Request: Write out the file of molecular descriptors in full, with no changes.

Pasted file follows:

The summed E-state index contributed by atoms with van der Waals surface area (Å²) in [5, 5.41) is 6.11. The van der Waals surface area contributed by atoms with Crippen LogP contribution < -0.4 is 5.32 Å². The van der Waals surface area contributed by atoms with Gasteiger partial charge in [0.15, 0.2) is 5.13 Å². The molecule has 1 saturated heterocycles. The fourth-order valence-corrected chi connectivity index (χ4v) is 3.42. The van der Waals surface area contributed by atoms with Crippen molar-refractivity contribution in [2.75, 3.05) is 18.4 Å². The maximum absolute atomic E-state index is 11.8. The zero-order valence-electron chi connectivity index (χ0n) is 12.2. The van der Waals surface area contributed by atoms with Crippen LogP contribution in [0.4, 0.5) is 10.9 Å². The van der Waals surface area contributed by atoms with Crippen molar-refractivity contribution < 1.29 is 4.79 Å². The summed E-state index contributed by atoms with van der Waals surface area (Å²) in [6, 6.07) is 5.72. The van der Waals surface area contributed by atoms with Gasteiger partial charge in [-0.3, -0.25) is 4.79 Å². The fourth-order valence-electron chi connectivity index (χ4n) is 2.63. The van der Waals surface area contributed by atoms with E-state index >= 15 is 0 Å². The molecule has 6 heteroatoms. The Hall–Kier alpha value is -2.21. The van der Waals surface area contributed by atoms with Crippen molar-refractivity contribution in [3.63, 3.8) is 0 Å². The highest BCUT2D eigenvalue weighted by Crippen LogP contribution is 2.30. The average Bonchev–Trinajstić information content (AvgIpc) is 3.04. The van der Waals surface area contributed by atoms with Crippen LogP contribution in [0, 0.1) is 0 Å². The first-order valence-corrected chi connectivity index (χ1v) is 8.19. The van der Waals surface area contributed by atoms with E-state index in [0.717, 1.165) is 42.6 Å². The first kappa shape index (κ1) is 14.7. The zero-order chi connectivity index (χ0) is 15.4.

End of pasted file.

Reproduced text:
The summed E-state index contributed by atoms with van der Waals surface area (Å²) in [5, 5.41) is 6.11. The van der Waals surface area contributed by atoms with Crippen LogP contribution < -0.4 is 5.32 Å². The van der Waals surface area contributed by atoms with Gasteiger partial charge in [0.15, 0.2) is 5.13 Å². The molecule has 1 saturated heterocycles. The fourth-order valence-corrected chi connectivity index (χ4v) is 3.42. The van der Waals surface area contributed by atoms with Crippen molar-refractivity contribution in [2.75, 3.05) is 18.4 Å². The maximum absolute atomic E-state index is 11.8. The zero-order valence-electron chi connectivity index (χ0n) is 12.2. The van der Waals surface area contributed by atoms with Crippen LogP contribution in [0.4, 0.5) is 10.9 Å². The van der Waals surface area contributed by atoms with Crippen molar-refractivity contribution < 1.29 is 4.79 Å². The summed E-state index contributed by atoms with van der Waals surface area (Å²) in [6, 6.07) is 5.72. The van der Waals surface area contributed by atoms with Gasteiger partial charge in [-0.3, -0.25) is 4.79 Å². The fourth-order valence-electron chi connectivity index (χ4n) is 2.63. The van der Waals surface area contributed by atoms with E-state index >= 15 is 0 Å². The molecule has 6 heteroatoms. The Hall–Kier alpha value is -2.21. The van der Waals surface area contributed by atoms with Crippen molar-refractivity contribution in [3.63, 3.8) is 0 Å². The highest BCUT2D eigenvalue weighted by Crippen LogP contribution is 2.30. The average Bonchev–Trinajstić information content (AvgIpc) is 3.04. The van der Waals surface area contributed by atoms with Crippen LogP contribution in [0, 0.1) is 0 Å². The first-order valence-corrected chi connectivity index (χ1v) is 8.19. The van der Waals surface area contributed by atoms with E-state index in [0.717, 1.165) is 42.6 Å². The first kappa shape index (κ1) is 14.7. The zero-order chi connectivity index (χ0) is 15.4.